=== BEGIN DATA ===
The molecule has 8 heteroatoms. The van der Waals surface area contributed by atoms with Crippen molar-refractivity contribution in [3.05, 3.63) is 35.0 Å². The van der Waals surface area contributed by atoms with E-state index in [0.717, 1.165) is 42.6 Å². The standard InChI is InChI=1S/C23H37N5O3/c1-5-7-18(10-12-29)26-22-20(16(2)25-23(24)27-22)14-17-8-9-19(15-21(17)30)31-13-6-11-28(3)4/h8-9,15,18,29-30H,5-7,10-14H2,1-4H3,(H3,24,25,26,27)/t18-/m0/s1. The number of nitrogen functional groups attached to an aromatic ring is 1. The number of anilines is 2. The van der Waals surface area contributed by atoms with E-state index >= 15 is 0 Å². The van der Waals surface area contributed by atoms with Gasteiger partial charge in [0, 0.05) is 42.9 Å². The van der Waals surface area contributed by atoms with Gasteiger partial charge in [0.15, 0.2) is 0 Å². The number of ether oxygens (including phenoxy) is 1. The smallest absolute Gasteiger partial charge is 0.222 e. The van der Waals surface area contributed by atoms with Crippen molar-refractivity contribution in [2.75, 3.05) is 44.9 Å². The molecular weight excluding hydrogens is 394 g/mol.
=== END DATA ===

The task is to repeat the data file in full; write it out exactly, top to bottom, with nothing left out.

The molecule has 8 heteroatoms. The van der Waals surface area contributed by atoms with Crippen molar-refractivity contribution in [3.05, 3.63) is 35.0 Å². The van der Waals surface area contributed by atoms with E-state index in [0.717, 1.165) is 42.6 Å². The standard InChI is InChI=1S/C23H37N5O3/c1-5-7-18(10-12-29)26-22-20(16(2)25-23(24)27-22)14-17-8-9-19(15-21(17)30)31-13-6-11-28(3)4/h8-9,15,18,29-30H,5-7,10-14H2,1-4H3,(H3,24,25,26,27)/t18-/m0/s1. The number of nitrogen functional groups attached to an aromatic ring is 1. The number of anilines is 2. The van der Waals surface area contributed by atoms with E-state index >= 15 is 0 Å². The van der Waals surface area contributed by atoms with Gasteiger partial charge in [0, 0.05) is 42.9 Å². The van der Waals surface area contributed by atoms with Gasteiger partial charge in [0.15, 0.2) is 0 Å². The number of ether oxygens (including phenoxy) is 1. The smallest absolute Gasteiger partial charge is 0.222 e. The van der Waals surface area contributed by atoms with Crippen molar-refractivity contribution in [2.75, 3.05) is 44.9 Å². The molecular weight excluding hydrogens is 394 g/mol.